9767 Combat Report

RACF PBY Catalina Early War Colors

RCAF PBY Dropping Depth Charges

German U-Boat at Dock 1944

PBY-5A Catalina /Canso A (Canadian-built Catalina)
RCAF 9767 (military)
RCAF March 4, 1943
162 Squadron – Reykjavik – March 1943 – Pilot F/O Tom C. Cooke
Aircraft “S” – Photo Reconnaissance | U-Boat Hunter
Sank U-Boat VIIC #U-342 Southwest off Iceland – April 17, 1944 (60-23 N, 29-20 W)
U-Boat History: Maiden Voyage – Commanded by Oblt. Albert Hossenfelder (54 souls lost)
Stricken: RCAF April 1, 1946 (removed from military service)
Operational overseas on January 24, 1944, RCAF 162 Squadron of Cansos (Patrol Bombers) was based in Reykjavik, Iceland. Aircraft RCAF 9767, identified as aircraft “S”, was commanded by Pilot Flight Officer Tom C. Cooke and was primarily tasked with reconnaissance and U-Boat hunting over the open sea.
April 17, 1944 while flying RCAF 9767 at approximately 800 feet over the water on an anti-submarine patrol spotted what looked like the wake of a submarine on the water’s surface. Later identified as German U-Boat #U-342, the submarine was located 65 degrees, 23 minutes North and 29 degrees, 20 minutes West. RCAF 9767 immediately transitioned to attack the U-Boat as the submarine opened fire from approximately 3000 yards away.
RCAF 9767 Pilot Tom C. Cooke flew evasive action and turned to attack the German U-Boat from 1200 yards. RCAF 9767 began to fire from both nose guns, silencing the U-Boat’s guns. Due to limited ammunition, both nose guns stopped firing at approximately 300 yards from the target. Fortunately, the nose guns deterred any additional firing as the final attack run was made without a shot fired.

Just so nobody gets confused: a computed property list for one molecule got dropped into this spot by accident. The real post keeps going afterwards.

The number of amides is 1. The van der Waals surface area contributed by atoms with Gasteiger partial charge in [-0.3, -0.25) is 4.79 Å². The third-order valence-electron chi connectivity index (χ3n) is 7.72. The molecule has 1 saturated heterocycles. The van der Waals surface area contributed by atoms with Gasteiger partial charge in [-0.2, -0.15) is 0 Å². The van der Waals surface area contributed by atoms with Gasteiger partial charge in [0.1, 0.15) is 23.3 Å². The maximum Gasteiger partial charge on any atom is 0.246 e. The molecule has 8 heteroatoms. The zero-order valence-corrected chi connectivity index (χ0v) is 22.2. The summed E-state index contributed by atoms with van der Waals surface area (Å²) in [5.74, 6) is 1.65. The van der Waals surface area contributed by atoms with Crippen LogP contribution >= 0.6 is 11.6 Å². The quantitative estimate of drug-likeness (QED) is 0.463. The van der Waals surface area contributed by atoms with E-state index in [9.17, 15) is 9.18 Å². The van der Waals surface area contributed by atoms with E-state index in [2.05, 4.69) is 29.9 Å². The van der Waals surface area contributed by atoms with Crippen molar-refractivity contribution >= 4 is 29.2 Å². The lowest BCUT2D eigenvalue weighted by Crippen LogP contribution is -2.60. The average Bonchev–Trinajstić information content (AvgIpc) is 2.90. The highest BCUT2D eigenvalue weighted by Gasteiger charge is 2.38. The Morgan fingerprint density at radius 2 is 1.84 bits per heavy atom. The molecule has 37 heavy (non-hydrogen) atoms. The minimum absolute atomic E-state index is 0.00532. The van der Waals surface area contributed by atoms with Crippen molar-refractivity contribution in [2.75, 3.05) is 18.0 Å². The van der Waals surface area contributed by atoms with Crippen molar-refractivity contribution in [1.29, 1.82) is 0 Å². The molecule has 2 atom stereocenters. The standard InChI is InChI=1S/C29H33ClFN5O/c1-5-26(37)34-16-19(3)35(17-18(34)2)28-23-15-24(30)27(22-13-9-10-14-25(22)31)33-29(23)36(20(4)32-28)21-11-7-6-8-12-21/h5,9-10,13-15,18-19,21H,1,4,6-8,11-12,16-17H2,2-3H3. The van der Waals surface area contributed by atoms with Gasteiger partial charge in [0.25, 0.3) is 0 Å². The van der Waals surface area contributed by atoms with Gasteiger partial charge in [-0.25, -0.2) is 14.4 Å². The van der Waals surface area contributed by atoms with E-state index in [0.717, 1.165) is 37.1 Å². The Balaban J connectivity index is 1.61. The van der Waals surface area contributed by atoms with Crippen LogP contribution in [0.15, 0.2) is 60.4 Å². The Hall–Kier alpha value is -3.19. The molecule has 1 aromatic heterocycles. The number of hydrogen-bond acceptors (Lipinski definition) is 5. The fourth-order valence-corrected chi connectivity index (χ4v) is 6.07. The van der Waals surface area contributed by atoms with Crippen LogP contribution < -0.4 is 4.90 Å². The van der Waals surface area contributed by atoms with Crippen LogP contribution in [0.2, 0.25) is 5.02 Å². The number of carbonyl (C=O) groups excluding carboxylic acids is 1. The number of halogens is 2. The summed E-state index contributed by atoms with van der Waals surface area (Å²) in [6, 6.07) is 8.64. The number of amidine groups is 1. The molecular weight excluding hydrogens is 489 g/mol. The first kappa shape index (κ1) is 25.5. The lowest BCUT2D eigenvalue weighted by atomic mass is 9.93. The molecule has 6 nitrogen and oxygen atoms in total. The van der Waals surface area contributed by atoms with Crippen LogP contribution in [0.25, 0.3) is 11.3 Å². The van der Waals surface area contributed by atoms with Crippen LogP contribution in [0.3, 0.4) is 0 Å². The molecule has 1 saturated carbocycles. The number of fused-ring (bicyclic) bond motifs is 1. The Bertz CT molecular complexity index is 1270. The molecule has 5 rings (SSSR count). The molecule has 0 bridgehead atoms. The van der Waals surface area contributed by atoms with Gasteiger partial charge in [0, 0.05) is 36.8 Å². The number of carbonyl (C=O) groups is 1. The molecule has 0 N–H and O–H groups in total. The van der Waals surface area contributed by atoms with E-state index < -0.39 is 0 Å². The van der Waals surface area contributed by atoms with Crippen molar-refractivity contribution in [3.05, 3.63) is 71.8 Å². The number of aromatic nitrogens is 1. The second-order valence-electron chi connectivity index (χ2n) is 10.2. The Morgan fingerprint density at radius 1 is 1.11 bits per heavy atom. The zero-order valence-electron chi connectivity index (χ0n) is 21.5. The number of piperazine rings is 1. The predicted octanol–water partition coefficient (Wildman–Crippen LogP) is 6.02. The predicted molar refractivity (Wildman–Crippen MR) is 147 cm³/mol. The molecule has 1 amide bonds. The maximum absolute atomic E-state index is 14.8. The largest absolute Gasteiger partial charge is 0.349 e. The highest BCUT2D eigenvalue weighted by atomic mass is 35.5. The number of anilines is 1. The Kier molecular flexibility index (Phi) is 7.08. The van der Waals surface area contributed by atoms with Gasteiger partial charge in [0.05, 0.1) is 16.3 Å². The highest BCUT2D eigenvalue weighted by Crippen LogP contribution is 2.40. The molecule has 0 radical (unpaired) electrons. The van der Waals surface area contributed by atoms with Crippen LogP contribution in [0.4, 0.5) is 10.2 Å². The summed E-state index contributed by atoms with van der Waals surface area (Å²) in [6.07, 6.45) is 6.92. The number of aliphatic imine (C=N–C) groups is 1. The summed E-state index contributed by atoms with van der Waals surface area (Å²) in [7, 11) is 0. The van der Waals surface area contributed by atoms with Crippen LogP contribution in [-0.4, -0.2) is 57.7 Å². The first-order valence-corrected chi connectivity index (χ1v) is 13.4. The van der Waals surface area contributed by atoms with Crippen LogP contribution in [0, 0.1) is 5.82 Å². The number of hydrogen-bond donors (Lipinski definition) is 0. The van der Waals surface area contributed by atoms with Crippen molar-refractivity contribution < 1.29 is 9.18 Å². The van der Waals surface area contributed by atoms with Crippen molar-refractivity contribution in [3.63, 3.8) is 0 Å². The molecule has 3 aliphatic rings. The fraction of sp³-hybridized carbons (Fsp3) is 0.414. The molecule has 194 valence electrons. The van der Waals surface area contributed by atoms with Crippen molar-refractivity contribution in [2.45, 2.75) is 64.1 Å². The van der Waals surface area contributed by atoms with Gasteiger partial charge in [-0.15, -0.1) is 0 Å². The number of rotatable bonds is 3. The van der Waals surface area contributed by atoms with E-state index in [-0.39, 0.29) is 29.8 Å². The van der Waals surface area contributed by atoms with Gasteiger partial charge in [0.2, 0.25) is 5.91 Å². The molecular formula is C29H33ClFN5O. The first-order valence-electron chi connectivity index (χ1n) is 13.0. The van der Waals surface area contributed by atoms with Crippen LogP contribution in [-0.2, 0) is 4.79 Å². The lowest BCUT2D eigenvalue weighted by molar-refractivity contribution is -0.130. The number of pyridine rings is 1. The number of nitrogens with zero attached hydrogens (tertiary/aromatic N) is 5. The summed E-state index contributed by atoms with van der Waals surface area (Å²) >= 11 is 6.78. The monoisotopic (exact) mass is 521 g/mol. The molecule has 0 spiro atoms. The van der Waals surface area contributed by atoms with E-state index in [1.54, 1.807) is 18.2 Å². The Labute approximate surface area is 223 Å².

RCAF 9767 dropped three 200 lbs depth charges on U-Boat #U-342 with the first charge falling close to the starboard side and the remaining two charges fell in the water on the port side of the submarine. Observers to the attack indicated that the U-Boat was sitting lower in the water after the attack.
Pilot, Tom C. Cooke and crew flew two additional attack runs trying to launch a torpedo at the U-Boat. However, the crew could not get the torpedo to release. After observing the submarine, the torpedo was not needed as within minutes after the depth charge attack there was an explosion forward of the U-Boat conning tower at the water’s surface. Multiple pieces of wreckage could be seen floating on the water’s surface surrounded by countless air bubbles and thick traces of oil. Many hours later the oil on the water’s surface appeared to measure more than 600 by 200 yards and continued to increase as time clicked by. The attack run by RCAF 9767 was caught on gun-camera footage which confirmed the sinking.
F/L T.O. Cooke was awarded the Distinguished Flying Cross for the U-Boat mission. However, Cooke argued that his crew deserved the decoration, not him. Members of RCAF 9767 crew included F/L Wiskin, F/O B.F. Hunder, F/O P.P. Ficek, WO G.R. McMacken, FS E.N.C. Tilander, Sgt. E.S. Hill, Sgt. T.E. Hoosen, and RAF observer FS E.A. Johnson.
RCAF 162 Squadron stationed in Iceland and Scotland accounted for the six German U-boat sinking’s made by RCAF Cansos (Patrol Bombers) during World War II. After the Second World War, Cansos (Patrol Bombers) served with the RCAF in photo reconnaissance and search and rescue roles, until they were finally retired.

PBY Torpedo Loading 1942: Step One

PBY Torpedo Loading 1942: Step Two

PBY Torpedo Loading 1942: Step Three